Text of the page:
By Phil Hill
One of the benefits of participating in an interactive event, such as the recent ELI Webinar that Michael and I led yesterday, is that the learning goes both ways. During the webinar, one of the participants shared a link for a report from Duke University on their first MOOC, Bioelectricity: A Quantitative Approach, delivered through Coursera in fall 2012. And what a find that was – this is the most thorough description I have yet seen from a university about their experience selecting, development, delivering and analyzing a MOOC. Kudos to Yvonne Belanger and Jessica Thornton, the authors.
What follows are some key excerpts along with some observations, but for anyone considering participation in one of the xMOOCs – read the whole report.
Some of the key findings from the executive summary:
- Over 600 hours of effort were required to build and deliver the course, including more than 420 hours of effort by the instructor.
- The course launched on schedule and was successfully completed by hundreds of students. Many hundreds more continued to participate in other ways. The number of students actively participating plateaued at around 1000 per week.
- Over 12,000 students enrolled, representing more than 100 countries. Approximately 8,000 of these students logged in during the first week.
- At the time of enrollment, one-third of enrolled students held less than a four year degree, one third held a Bachelors or equivalent, and one-third held an advanced degree.
- 25% of students who took both Week 1 quizzes successfully completed the course, including 313 students from at least 37 countries. Course completers typically held a Bachelor’s degree or higher; however, at least 10 pre-college students were among those who successfully completed this challenging upper level undergraduate course.
- Students who did not complete all requirements cited a lack of time, insufficient math background or having intended to only view the lectures from the outset. Regardless of completion status, many students were primarily seeking enjoyment or educational enrichment.
- Most students reported a positive learning experience and rated the course highly, including ones who did not complete all requirements.
- The Coursera platform met the needs of the course in spite of being continuously under development while the course was live. Technical issues reported by the students and instructor were generally minor, of short duration and/or quickly resolved. Patience, flexibility and resilience on the part of instructor, Coursera students, CIT staff, and Duke University Office of Information Technology media services staff were key elements in the success of this course.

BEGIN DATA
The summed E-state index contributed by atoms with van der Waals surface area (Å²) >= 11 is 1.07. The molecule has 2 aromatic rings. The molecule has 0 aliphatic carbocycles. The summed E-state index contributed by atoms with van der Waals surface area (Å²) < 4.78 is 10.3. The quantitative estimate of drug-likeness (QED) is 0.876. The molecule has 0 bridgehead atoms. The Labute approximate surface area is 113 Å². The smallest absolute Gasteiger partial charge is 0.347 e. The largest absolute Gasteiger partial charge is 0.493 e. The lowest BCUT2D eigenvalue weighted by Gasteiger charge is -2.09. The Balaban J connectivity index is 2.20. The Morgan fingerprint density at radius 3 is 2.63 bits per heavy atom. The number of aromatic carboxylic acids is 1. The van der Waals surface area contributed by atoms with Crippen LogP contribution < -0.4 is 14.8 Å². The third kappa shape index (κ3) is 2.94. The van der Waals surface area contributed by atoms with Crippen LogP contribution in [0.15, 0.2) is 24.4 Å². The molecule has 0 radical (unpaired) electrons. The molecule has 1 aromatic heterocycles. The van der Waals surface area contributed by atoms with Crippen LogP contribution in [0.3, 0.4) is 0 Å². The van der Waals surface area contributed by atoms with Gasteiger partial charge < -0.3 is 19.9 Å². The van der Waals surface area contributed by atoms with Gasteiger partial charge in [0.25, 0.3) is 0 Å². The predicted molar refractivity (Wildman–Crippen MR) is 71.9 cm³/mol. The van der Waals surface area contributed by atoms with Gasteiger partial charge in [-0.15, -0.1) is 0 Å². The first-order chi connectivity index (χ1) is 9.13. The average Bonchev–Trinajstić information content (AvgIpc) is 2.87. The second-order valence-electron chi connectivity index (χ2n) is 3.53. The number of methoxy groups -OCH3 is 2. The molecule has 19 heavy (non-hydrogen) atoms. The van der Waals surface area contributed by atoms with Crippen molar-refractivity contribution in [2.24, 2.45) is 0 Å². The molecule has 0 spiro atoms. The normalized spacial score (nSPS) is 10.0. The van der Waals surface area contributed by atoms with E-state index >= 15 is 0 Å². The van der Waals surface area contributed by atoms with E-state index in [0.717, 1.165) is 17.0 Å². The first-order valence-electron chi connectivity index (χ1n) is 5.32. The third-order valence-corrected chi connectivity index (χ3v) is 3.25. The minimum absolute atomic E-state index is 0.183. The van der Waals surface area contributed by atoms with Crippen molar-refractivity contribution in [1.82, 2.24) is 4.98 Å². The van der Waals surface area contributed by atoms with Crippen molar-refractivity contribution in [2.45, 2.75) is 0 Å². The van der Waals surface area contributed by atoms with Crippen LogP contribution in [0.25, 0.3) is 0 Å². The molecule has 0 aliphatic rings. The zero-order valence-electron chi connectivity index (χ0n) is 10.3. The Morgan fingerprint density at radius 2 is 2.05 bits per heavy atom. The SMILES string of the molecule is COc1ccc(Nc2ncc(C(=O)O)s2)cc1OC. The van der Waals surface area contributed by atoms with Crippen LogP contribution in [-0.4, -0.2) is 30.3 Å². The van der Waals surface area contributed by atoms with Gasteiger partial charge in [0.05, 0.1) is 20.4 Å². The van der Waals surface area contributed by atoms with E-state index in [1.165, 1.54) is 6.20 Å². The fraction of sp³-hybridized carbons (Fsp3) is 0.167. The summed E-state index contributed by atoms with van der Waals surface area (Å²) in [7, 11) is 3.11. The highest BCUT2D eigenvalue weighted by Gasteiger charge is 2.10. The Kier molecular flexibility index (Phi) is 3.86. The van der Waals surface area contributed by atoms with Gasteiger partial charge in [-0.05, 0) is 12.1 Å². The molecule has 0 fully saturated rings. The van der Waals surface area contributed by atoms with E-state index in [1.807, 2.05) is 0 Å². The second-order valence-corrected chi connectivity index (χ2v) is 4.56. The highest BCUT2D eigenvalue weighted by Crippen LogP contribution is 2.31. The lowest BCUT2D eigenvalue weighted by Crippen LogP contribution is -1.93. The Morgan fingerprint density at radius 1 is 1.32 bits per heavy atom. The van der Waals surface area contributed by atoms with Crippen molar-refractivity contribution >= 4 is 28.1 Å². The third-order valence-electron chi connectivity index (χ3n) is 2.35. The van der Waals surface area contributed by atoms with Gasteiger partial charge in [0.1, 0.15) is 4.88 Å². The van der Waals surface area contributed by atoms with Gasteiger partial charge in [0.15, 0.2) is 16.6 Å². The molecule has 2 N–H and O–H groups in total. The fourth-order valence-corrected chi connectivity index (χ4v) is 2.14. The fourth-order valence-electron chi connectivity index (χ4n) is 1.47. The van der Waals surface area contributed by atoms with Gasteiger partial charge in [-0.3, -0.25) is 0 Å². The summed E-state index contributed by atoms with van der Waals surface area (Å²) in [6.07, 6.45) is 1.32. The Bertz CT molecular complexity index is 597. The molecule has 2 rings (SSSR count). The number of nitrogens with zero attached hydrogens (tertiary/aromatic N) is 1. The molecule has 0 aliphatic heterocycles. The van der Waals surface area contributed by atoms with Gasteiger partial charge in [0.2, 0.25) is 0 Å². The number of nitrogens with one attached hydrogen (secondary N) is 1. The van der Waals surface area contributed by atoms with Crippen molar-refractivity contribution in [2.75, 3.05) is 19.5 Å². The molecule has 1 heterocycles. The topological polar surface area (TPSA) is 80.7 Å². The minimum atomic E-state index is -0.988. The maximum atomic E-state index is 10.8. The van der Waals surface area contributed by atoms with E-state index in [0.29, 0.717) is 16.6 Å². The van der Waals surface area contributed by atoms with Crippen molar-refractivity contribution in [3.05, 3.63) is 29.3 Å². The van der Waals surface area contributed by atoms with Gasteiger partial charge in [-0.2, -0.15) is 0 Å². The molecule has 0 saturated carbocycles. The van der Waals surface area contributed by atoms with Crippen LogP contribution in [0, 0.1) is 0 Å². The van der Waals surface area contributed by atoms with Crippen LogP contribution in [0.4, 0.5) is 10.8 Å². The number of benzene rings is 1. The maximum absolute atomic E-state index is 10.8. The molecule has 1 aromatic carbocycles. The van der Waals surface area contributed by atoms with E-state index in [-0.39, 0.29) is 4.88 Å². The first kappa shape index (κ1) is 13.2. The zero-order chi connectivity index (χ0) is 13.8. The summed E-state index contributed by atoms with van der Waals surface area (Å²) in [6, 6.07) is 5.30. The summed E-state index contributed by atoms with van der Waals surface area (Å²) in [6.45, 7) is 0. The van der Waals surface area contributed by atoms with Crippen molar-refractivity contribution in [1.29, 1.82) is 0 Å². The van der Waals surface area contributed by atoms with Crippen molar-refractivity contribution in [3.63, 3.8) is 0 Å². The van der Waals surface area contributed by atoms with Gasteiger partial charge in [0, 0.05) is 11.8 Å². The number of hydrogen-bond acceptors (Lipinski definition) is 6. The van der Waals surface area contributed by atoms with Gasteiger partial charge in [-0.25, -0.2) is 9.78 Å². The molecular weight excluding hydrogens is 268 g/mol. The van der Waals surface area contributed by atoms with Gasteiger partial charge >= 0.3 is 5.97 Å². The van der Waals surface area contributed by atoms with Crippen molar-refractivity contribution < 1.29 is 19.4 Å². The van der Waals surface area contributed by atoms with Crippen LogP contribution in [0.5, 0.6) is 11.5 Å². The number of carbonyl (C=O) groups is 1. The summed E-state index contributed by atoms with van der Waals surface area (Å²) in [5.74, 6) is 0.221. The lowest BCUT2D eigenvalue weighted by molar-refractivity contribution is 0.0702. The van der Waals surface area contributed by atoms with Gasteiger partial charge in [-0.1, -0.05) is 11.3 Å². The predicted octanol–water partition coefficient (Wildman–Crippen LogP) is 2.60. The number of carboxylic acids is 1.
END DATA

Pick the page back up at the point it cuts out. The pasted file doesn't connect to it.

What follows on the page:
While this is Duke’s first MOOC, it is not their only online initiative. As referenced in the report and its link here, Duke is also participating in the Semester Online program with 9 other institutions, delivered through 2U.
Finally, this report offers lessons learned and broader implications for Duke’s online initiatives (http://onlinecourses.duke.edu/), which aim to:
- Promote teaching & learning experimentation, innovation
- Support strategic goals of global outreach, knowledge in service to society
- Enhance Duke’s reputation
The report describes the efforts and artifacts from the course development work, including how much time was spent by faculty and staff, how many videos created, etc.
One very useful aspect of this report is the amount of data collected on participants. While Coursera and others have been very eager to promote the “billions served” metric, one weakness of the MOOCs is the lack of actual public data on participants. This information should serve as a model for other schools.
Beyond listing the number of students completing the course (313 earning some form of certificate), the Duke report also shows activity summaries per week and persistence.
There’s much more in the report, including:
- Student motives for enrolling, expectations and experiences;
- Factors promoting student completion;
- Barriers to student completion; and
- The faculty experience.
I’ll let the report speak for itself on the majority of findings, but I would like to emphasize the value of this report. Think of the value if other institutions shared this amount of information publicly. If the course is open, why not make the process and results open as well? This might be too much to ask for, but what if an enterprising MOOC provider collected and shared this type of information across courses and across institutions? I could see a real opportunity for a MOOC provider outside of the big 3 (Coursera, Udacity and edX) to distinguish themselves by sharing open data on the courses themselves.